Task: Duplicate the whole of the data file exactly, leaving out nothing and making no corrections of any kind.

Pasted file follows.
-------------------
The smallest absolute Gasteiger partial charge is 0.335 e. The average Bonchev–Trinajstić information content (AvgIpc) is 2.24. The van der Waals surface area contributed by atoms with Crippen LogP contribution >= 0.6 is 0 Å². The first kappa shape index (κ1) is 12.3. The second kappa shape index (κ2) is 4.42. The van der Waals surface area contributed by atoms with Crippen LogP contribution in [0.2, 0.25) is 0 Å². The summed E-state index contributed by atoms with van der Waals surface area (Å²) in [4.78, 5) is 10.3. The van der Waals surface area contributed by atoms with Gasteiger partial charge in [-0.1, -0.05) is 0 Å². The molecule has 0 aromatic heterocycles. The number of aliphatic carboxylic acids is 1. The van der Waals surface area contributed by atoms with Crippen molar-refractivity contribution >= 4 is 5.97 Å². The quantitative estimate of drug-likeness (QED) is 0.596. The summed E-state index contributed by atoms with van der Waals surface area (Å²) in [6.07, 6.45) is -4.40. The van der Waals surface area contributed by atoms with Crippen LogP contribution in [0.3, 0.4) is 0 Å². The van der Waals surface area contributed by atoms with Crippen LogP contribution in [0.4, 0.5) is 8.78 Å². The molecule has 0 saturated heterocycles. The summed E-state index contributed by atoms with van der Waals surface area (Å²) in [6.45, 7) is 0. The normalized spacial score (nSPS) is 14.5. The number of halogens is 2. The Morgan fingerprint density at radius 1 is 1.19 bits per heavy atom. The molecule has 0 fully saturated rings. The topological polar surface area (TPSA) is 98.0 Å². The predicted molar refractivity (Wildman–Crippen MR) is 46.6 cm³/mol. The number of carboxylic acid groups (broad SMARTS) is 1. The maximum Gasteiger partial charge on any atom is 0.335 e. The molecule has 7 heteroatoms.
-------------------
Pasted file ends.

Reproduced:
The smallest absolute Gasteiger partial charge is 0.335 e. The average Bonchev–Trinajstić information content (AvgIpc) is 2.24. The van der Waals surface area contributed by atoms with Crippen LogP contribution >= 0.6 is 0 Å². The first kappa shape index (κ1) is 12.3. The second kappa shape index (κ2) is 4.42. The van der Waals surface area contributed by atoms with Crippen LogP contribution in [0.2, 0.25) is 0 Å². The summed E-state index contributed by atoms with van der Waals surface area (Å²) in [4.78, 5) is 10.3. The van der Waals surface area contributed by atoms with Gasteiger partial charge in [-0.1, -0.05) is 0 Å². The molecule has 0 aromatic heterocycles. The number of aliphatic carboxylic acids is 1. The van der Waals surface area contributed by atoms with Crippen molar-refractivity contribution >= 4 is 5.97 Å². The quantitative estimate of drug-likeness (QED) is 0.596. The summed E-state index contributed by atoms with van der Waals surface area (Å²) in [6.07, 6.45) is -4.40. The van der Waals surface area contributed by atoms with Crippen LogP contribution in [0.3, 0.4) is 0 Å². The van der Waals surface area contributed by atoms with Crippen LogP contribution in [0.4, 0.5) is 8.78 Å². The molecule has 0 saturated heterocycles. The summed E-state index contributed by atoms with van der Waals surface area (Å²) in [6.45, 7) is 0. The normalized spacial score (nSPS) is 14.5. The number of halogens is 2. The Morgan fingerprint density at radius 1 is 1.19 bits per heavy atom. The molecule has 0 fully saturated rings. The topological polar surface area (TPSA) is 98.0 Å². The predicted molar refractivity (Wildman–Crippen MR) is 46.6 cm³/mol. The number of carboxylic acid groups (broad SMARTS) is 1. The maximum Gasteiger partial charge on any atom is 0.335 e. The molecule has 7 heteroatoms.